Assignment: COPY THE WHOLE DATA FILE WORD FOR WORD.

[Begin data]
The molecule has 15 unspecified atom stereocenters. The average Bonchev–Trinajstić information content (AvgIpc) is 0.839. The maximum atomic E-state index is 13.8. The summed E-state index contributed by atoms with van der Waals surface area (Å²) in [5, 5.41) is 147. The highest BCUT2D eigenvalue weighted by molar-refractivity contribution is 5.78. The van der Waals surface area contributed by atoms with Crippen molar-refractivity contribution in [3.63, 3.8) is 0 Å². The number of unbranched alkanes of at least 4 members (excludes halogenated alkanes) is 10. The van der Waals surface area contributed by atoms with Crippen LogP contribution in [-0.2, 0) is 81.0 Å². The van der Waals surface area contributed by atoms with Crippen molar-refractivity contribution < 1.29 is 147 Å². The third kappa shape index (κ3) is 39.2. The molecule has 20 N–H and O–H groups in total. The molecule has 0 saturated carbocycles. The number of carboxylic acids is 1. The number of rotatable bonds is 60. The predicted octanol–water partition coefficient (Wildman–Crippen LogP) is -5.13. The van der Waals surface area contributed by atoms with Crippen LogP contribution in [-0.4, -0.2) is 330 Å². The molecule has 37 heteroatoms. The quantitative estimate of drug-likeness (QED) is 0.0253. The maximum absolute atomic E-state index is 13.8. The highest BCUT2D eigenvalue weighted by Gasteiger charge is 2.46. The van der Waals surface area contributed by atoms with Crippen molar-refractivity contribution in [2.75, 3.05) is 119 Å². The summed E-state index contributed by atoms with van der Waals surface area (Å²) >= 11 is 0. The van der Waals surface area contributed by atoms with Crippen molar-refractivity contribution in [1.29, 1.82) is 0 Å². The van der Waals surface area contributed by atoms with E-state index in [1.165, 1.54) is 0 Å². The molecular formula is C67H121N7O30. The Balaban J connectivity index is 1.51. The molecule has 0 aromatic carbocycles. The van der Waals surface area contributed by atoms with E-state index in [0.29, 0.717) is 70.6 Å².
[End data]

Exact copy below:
The molecule has 15 unspecified atom stereocenters. The average Bonchev–Trinajstić information content (AvgIpc) is 0.839. The maximum atomic E-state index is 13.8. The summed E-state index contributed by atoms with van der Waals surface area (Å²) in [5, 5.41) is 147. The highest BCUT2D eigenvalue weighted by molar-refractivity contribution is 5.78. The van der Waals surface area contributed by atoms with Crippen molar-refractivity contribution in [3.63, 3.8) is 0 Å². The number of unbranched alkanes of at least 4 members (excludes halogenated alkanes) is 10. The van der Waals surface area contributed by atoms with Crippen LogP contribution in [-0.2, 0) is 81.0 Å². The van der Waals surface area contributed by atoms with Crippen molar-refractivity contribution < 1.29 is 147 Å². The third kappa shape index (κ3) is 39.2. The molecule has 20 N–H and O–H groups in total. The molecule has 0 saturated carbocycles. The number of carboxylic acids is 1. The number of rotatable bonds is 60. The predicted octanol–water partition coefficient (Wildman–Crippen LogP) is -5.13. The van der Waals surface area contributed by atoms with Crippen LogP contribution in [-0.4, -0.2) is 330 Å². The molecule has 37 heteroatoms. The quantitative estimate of drug-likeness (QED) is 0.0253. The maximum absolute atomic E-state index is 13.8. The highest BCUT2D eigenvalue weighted by Gasteiger charge is 2.46. The van der Waals surface area contributed by atoms with Crippen molar-refractivity contribution in [2.75, 3.05) is 119 Å². The summed E-state index contributed by atoms with van der Waals surface area (Å²) >= 11 is 0. The van der Waals surface area contributed by atoms with Crippen molar-refractivity contribution in [1.29, 1.82) is 0 Å². The van der Waals surface area contributed by atoms with E-state index in [1.165, 1.54) is 0 Å². The molecular formula is C67H121N7O30. The Balaban J connectivity index is 1.51. The molecule has 0 aromatic carbocycles. The van der Waals surface area contributed by atoms with E-state index in [0.29, 0.717) is 70.6 Å².